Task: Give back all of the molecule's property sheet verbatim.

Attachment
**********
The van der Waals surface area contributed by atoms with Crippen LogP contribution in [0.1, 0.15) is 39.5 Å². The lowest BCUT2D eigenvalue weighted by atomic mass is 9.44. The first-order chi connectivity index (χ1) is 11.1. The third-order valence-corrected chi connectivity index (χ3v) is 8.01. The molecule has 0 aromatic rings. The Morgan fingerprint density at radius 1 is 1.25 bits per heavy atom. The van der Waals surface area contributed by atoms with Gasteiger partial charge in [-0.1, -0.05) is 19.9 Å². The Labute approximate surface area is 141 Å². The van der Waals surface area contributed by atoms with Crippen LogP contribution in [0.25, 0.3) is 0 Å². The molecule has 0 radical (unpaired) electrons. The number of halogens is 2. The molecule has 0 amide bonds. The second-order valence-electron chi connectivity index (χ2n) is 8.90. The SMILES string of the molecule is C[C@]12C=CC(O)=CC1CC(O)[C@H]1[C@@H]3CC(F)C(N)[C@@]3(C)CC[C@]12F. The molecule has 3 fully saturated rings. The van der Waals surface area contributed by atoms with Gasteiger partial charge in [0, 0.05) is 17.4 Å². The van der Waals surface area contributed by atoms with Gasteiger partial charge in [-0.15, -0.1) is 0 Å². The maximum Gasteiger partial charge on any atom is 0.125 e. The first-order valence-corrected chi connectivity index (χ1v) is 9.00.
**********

The van der Waals surface area contributed by atoms with Crippen LogP contribution in [0.1, 0.15) is 39.5 Å². The lowest BCUT2D eigenvalue weighted by atomic mass is 9.44. The first-order chi connectivity index (χ1) is 11.1. The third-order valence-corrected chi connectivity index (χ3v) is 8.01. The molecule has 0 aromatic rings. The Morgan fingerprint density at radius 1 is 1.25 bits per heavy atom. The van der Waals surface area contributed by atoms with Gasteiger partial charge in [-0.1, -0.05) is 19.9 Å². The Labute approximate surface area is 141 Å². The van der Waals surface area contributed by atoms with Crippen LogP contribution in [0.25, 0.3) is 0 Å². The molecule has 0 radical (unpaired) electrons. The number of halogens is 2. The molecule has 0 amide bonds. The second-order valence-electron chi connectivity index (χ2n) is 8.90. The SMILES string of the molecule is C[C@]12C=CC(O)=CC1CC(O)[C@H]1[C@@H]3CC(F)C(N)[C@@]3(C)CC[C@]12F. The molecule has 3 fully saturated rings. The van der Waals surface area contributed by atoms with Gasteiger partial charge in [0, 0.05) is 17.4 Å². The van der Waals surface area contributed by atoms with Gasteiger partial charge in [-0.15, -0.1) is 0 Å². The maximum Gasteiger partial charge on any atom is 0.125 e. The first-order valence-corrected chi connectivity index (χ1v) is 9.00.